How does lodestone lure work if the attacker's moved away from the target?

The level 3 battlemind discipline lodestone lure, an at-will attack power, has the following entry:

Hit: Constitution modifier damage, and you must pull the target 1 square. Until the end of your next turn, the target can move only to squares that are adjacent to you. (Psionic Power 37 and updated by errata; q.v. here)

I don't know to what degree that second sentence should limit the target. I use should limit rather than just limits because my research shows that opinions on how the power works are varied, controversial, and sometimes heated. And, as Wizards of the Coast itself is unlikely to clarify or issue further errata for the lodestone lure power at this point, I look to experienced users for help in determining a balanced reading of the power. Here balanced means here that the power's impact on the game approximately equals the impact of the class's other powers of the same level.

The Scenario

On her turn a level 3 battlemind takes a standard action to use the at-will discipline lodestone lure on a target 2 squares away. The battlemind pulls the target adjacent to her (as the power's erratum now says that she must). Then, by whatever means, the battlemind travels 2 or more squares away from the target. On the target's turn, what's a balanced way for the target to behave? Here are some options:

• Essentially immobilized. A typical target is immobilized in all but name. That is, no matter where the target's movement would take it, its first square of movement won't move it to a square adjacent to the battlemind so the target is stuck where it is unless either it can move without moving (e.g. by teleporting) or it is moved via forced movement. This reading is mentioned in a Penny Arcade forum thread here that contains strong language. Consensus there seems to be that this reading, while possibly being technically accurate, isn't balanced (see above). Even as a new 4e player, I tend to agree, but I'm not 100% sure if that thread's assessment is correct.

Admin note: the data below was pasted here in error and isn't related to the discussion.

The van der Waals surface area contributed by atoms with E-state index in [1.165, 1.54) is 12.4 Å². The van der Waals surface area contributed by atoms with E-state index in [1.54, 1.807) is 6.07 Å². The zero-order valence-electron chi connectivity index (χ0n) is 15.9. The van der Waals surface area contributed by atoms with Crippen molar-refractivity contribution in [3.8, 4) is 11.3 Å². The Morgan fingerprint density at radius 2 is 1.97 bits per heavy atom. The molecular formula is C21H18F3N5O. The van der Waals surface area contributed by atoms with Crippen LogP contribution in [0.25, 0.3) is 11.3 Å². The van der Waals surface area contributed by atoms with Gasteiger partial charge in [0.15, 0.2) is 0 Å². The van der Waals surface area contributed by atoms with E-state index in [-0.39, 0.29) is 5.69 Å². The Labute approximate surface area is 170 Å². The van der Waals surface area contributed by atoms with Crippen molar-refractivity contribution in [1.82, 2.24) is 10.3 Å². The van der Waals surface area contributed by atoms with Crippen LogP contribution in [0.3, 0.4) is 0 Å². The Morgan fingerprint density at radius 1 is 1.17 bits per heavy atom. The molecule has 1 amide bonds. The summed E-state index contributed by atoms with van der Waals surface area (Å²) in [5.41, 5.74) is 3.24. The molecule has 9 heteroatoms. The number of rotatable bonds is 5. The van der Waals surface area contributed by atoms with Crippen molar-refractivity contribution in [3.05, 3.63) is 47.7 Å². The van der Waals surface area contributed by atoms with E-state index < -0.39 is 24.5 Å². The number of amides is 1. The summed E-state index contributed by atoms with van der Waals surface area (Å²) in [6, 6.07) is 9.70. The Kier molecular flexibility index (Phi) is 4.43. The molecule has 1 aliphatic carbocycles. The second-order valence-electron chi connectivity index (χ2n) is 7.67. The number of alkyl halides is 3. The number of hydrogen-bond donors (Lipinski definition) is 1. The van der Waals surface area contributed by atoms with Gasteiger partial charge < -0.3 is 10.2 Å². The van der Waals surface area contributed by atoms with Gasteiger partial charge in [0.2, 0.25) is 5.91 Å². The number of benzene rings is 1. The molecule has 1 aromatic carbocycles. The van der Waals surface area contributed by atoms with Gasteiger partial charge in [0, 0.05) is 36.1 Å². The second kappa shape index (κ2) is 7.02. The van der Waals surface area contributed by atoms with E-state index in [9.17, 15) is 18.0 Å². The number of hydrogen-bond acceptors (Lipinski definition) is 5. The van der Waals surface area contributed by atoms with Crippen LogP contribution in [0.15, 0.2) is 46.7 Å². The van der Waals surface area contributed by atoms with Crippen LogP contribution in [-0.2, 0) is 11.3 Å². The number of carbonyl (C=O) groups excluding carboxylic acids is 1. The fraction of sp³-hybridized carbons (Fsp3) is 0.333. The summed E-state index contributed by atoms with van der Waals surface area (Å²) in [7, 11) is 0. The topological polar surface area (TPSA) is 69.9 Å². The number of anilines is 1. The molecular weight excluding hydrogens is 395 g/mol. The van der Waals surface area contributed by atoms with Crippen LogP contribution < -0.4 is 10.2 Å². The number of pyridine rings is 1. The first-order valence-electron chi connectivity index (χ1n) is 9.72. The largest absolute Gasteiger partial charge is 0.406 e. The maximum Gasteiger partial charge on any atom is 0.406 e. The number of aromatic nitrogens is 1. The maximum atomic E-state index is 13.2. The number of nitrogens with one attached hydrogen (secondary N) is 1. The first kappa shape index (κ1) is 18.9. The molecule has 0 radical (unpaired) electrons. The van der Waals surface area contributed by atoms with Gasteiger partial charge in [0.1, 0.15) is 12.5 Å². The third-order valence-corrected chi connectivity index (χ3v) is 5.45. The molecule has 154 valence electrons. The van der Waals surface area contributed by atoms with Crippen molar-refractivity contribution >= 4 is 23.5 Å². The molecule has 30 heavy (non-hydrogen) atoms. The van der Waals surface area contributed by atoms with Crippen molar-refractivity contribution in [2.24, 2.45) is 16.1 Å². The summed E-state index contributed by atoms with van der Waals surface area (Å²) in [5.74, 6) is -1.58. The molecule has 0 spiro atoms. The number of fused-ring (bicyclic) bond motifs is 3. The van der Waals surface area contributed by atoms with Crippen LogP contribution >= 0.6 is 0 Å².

• Like a charge but not. A typical target can move normally except that each square of the target's movement must bring the target closer to the battlemind, much like a creature making a charge. This reading is mentioned in a RPG.Net thread here that gets heated. Note that a user in that thread says that Wizards of the Coast customer service agrees with this reading. I absolutely believe that that's what the user was told, but I don't know how much weight an anonymous Wizards of the Coast customer service representative's ruling carries in the Dungeons & Dragons, Fourth Edition community. (To be clear, I'm used to the Third Edition community where that weight is 0 lbs.) This seems balanced enough to this new 4e player, but that isn't what the power actually says that it does, and the disconnect makes me wary.

Those were the options that I found, but I'm certain that other readings of the power are possible. Users should feel free to have their answers address alternatives. In sum, what reading of the lodestone lure power is balanced? Further, how can the lodestone lure power's Hit entries be rephrased to reflect a new balanced reading?

Note: When assessing that second bullet's reading, please also consider what happens if a target is affected by multiple characters' lodestone lure powers simultaneously.

1 Answer